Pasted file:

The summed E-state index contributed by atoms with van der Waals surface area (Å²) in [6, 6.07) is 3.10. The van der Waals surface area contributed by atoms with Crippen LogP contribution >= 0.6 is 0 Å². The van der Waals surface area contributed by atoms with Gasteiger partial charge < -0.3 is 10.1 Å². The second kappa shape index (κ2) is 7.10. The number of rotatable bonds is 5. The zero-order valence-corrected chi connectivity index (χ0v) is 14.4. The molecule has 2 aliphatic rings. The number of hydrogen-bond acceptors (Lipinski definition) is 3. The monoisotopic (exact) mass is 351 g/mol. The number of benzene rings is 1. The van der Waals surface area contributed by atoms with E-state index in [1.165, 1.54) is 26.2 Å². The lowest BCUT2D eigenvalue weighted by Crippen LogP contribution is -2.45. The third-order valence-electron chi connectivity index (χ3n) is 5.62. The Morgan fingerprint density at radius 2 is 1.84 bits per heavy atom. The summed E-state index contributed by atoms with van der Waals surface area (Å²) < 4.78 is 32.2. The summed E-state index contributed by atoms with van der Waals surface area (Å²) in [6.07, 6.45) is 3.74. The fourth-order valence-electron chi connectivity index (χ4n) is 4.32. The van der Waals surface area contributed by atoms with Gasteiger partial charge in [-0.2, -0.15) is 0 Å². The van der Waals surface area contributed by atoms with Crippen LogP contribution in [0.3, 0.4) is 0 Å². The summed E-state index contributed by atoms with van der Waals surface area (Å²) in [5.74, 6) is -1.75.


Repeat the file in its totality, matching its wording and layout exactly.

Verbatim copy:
The summed E-state index contributed by atoms with van der Waals surface area (Å²) in [6, 6.07) is 3.10. The van der Waals surface area contributed by atoms with Crippen LogP contribution >= 0.6 is 0 Å². The van der Waals surface area contributed by atoms with Gasteiger partial charge < -0.3 is 10.1 Å². The second kappa shape index (κ2) is 7.10. The number of rotatable bonds is 5. The zero-order valence-corrected chi connectivity index (χ0v) is 14.4. The molecule has 2 aliphatic rings. The number of hydrogen-bond acceptors (Lipinski definition) is 3. The monoisotopic (exact) mass is 351 g/mol. The number of benzene rings is 1. The van der Waals surface area contributed by atoms with E-state index in [1.165, 1.54) is 26.2 Å². The lowest BCUT2D eigenvalue weighted by Crippen LogP contribution is -2.45. The third-order valence-electron chi connectivity index (χ3n) is 5.62. The Morgan fingerprint density at radius 2 is 1.84 bits per heavy atom. The summed E-state index contributed by atoms with van der Waals surface area (Å²) < 4.78 is 32.2. The summed E-state index contributed by atoms with van der Waals surface area (Å²) in [6.07, 6.45) is 3.74. The fourth-order valence-electron chi connectivity index (χ4n) is 4.32. The van der Waals surface area contributed by atoms with Gasteiger partial charge in [-0.2, -0.15) is 0 Å². The van der Waals surface area contributed by atoms with Crippen LogP contribution in [0.3, 0.4) is 0 Å². The summed E-state index contributed by atoms with van der Waals surface area (Å²) in [5.74, 6) is -1.75.